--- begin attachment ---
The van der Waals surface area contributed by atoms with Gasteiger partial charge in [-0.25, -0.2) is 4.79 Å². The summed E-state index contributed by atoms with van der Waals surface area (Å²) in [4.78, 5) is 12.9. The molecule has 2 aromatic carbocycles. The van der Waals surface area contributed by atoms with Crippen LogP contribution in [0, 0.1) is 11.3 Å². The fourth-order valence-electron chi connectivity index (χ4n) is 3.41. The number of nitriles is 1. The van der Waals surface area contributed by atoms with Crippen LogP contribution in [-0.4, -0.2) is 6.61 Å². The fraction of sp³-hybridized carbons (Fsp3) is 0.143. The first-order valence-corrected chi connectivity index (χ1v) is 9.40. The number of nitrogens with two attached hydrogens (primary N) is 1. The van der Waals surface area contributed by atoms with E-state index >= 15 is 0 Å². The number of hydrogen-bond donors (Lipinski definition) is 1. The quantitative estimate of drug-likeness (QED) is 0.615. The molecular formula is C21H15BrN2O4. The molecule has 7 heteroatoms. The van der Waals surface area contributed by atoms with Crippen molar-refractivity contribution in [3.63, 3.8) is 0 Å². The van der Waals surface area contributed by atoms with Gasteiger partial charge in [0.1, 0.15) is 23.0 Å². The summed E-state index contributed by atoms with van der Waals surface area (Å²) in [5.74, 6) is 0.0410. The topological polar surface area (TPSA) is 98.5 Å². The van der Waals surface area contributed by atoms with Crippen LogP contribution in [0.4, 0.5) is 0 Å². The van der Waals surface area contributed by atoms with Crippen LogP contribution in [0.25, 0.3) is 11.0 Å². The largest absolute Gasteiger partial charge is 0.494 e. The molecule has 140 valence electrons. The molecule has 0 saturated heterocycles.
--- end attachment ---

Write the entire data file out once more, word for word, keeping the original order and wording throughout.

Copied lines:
The van der Waals surface area contributed by atoms with Gasteiger partial charge in [-0.25, -0.2) is 4.79 Å². The summed E-state index contributed by atoms with van der Waals surface area (Å²) in [4.78, 5) is 12.9. The molecule has 2 aromatic carbocycles. The van der Waals surface area contributed by atoms with Crippen LogP contribution in [0, 0.1) is 11.3 Å². The fourth-order valence-electron chi connectivity index (χ4n) is 3.41. The number of nitriles is 1. The van der Waals surface area contributed by atoms with Crippen LogP contribution in [-0.4, -0.2) is 6.61 Å². The fraction of sp³-hybridized carbons (Fsp3) is 0.143. The first-order valence-corrected chi connectivity index (χ1v) is 9.40. The number of nitrogens with two attached hydrogens (primary N) is 1. The van der Waals surface area contributed by atoms with E-state index >= 15 is 0 Å². The number of hydrogen-bond donors (Lipinski definition) is 1. The quantitative estimate of drug-likeness (QED) is 0.615. The molecular formula is C21H15BrN2O4. The molecule has 7 heteroatoms. The van der Waals surface area contributed by atoms with Crippen molar-refractivity contribution in [3.63, 3.8) is 0 Å². The van der Waals surface area contributed by atoms with Gasteiger partial charge in [0.1, 0.15) is 23.0 Å². The summed E-state index contributed by atoms with van der Waals surface area (Å²) in [5.74, 6) is 0.0410. The topological polar surface area (TPSA) is 98.5 Å². The van der Waals surface area contributed by atoms with Crippen LogP contribution in [0.4, 0.5) is 0 Å². The van der Waals surface area contributed by atoms with Crippen LogP contribution in [0.25, 0.3) is 11.0 Å². The largest absolute Gasteiger partial charge is 0.494 e. The molecule has 140 valence electrons. The molecule has 0 saturated heterocycles.